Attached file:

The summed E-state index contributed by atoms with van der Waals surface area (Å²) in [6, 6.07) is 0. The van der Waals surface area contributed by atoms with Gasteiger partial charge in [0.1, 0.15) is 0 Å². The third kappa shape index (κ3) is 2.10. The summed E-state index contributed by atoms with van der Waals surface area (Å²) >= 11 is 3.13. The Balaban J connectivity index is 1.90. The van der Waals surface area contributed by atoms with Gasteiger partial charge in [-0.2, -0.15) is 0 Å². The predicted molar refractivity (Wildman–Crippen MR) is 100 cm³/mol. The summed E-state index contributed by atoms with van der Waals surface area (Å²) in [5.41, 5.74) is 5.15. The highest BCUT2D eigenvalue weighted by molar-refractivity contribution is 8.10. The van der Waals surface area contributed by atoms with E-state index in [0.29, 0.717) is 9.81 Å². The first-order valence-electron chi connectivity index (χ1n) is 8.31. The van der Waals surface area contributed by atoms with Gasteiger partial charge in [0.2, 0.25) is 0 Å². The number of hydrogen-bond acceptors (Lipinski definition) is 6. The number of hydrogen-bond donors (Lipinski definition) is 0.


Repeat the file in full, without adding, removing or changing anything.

The summed E-state index contributed by atoms with van der Waals surface area (Å²) in [6, 6.07) is 0. The van der Waals surface area contributed by atoms with Gasteiger partial charge in [0.1, 0.15) is 0 Å². The third kappa shape index (κ3) is 2.10. The summed E-state index contributed by atoms with van der Waals surface area (Å²) >= 11 is 3.13. The Balaban J connectivity index is 1.90. The van der Waals surface area contributed by atoms with Gasteiger partial charge in [-0.2, -0.15) is 0 Å². The predicted molar refractivity (Wildman–Crippen MR) is 100 cm³/mol. The summed E-state index contributed by atoms with van der Waals surface area (Å²) in [5.41, 5.74) is 5.15. The highest BCUT2D eigenvalue weighted by molar-refractivity contribution is 8.10. The van der Waals surface area contributed by atoms with E-state index in [0.29, 0.717) is 9.81 Å². The first-order valence-electron chi connectivity index (χ1n) is 8.31. The van der Waals surface area contributed by atoms with Gasteiger partial charge in [0.2, 0.25) is 0 Å². The number of hydrogen-bond acceptors (Lipinski definition) is 6. The number of hydrogen-bond donors (Lipinski definition) is 0.